According to the Federal Trade Commission, tax return related identity theft has topped the list of identity theft complaints filed for the past five consecutive years. It has cost the US Treasury billions of dollars in fraudulent refunds, and cost taxpayers a great deal of time and stress to resolve cases (the average case resolution time is ten months). Unfortunately, we’ve seen this issue affect several clients this year and wanted to share some information that may help protect you from this kind of identity theft.
Tax-related identity theft occurs when someone uses your stolen Social Security number (SSN) to file a tax return claiming a fraudulent refund. Almost all cases are initially identified when you file your tax return and are then notified by the Internal Revenue Service (IRS) that a tax return has already been filed under your Social Security number. Identity thieves of this type consistently file the fraudulent tax returns very early in the tax filing season in order to get ahead of the average taxpayer. In addition, they can be savvy posing as IRS employees via the phone. Per the first item below—the IRS will never initiate contact with you by phone, so do not carry on a conversation with anyone calling who claims to be with the IRS.
How to reduce your risk of tax-related and other forms of identity theft:
- Be aware that the IRS never initiates contact by email, phone or text message to request personal information. IRS communication is always initiated through written correspondence.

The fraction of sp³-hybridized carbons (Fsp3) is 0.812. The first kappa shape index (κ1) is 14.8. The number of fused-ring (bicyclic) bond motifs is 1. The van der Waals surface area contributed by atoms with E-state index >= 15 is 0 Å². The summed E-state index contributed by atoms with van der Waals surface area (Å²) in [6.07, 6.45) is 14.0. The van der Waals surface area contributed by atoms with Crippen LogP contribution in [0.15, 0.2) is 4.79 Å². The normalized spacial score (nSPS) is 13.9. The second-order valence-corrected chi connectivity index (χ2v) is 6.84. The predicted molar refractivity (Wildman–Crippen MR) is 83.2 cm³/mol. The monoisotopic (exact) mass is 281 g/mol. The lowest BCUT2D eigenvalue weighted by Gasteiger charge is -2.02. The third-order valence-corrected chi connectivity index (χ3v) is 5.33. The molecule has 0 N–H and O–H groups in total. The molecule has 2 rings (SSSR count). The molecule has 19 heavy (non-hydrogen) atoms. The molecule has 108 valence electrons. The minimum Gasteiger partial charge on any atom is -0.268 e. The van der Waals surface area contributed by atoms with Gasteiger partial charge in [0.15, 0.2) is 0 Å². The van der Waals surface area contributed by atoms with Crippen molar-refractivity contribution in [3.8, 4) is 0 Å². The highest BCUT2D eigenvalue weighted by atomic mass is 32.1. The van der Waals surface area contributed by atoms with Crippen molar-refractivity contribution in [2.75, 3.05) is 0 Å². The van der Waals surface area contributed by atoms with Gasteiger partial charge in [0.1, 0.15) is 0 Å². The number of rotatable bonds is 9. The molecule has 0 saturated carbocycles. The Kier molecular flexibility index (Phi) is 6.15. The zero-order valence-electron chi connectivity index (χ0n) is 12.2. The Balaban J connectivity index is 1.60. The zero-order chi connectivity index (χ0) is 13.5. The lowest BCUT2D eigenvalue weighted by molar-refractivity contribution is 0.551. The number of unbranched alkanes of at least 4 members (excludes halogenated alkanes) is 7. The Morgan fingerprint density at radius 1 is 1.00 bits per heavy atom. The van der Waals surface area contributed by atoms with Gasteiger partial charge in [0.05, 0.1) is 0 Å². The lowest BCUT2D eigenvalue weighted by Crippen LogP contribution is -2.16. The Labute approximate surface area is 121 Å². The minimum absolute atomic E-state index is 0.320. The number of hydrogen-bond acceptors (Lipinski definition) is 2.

- Complete tax return filings, make tax payments, and receive tax refunds electronically when possible as it avoids having your return being delivered through the mail.
- Don’t routinely carry your Social Security card or any document with your SSN on it.
- Don’t provide a business your SSN just because they ask—provide your SSN only when you are convinced that it is absolutely necessary.
- Protect your personal financial information at home and on your computers.
- Check your credit reports and social security administration report of earnings records annually.
- Protect your personal computers by using firewalls and anti-spam/virus software. Update security patches and change passwords regularly for web accounts.
- Shred mail such as “pre-approved” credit card applications and any reports containing financial account data.
- Don’t provide personal information over the phone, internet or through the mail unless you have initiated the contact or are certain you know who is asking—and for what purpose.
Our team has identified specific steps to take for anyone who finds themselves a victim of any type of identity theft, including tax-related. We are here to assist you, so in the unfortunate event you find yourself in this situation, contact us right away. For more information, we suggest the U.S. Department of Justice website: irs.gov/uac/Taxpayer-Guide-to-Identity-Theft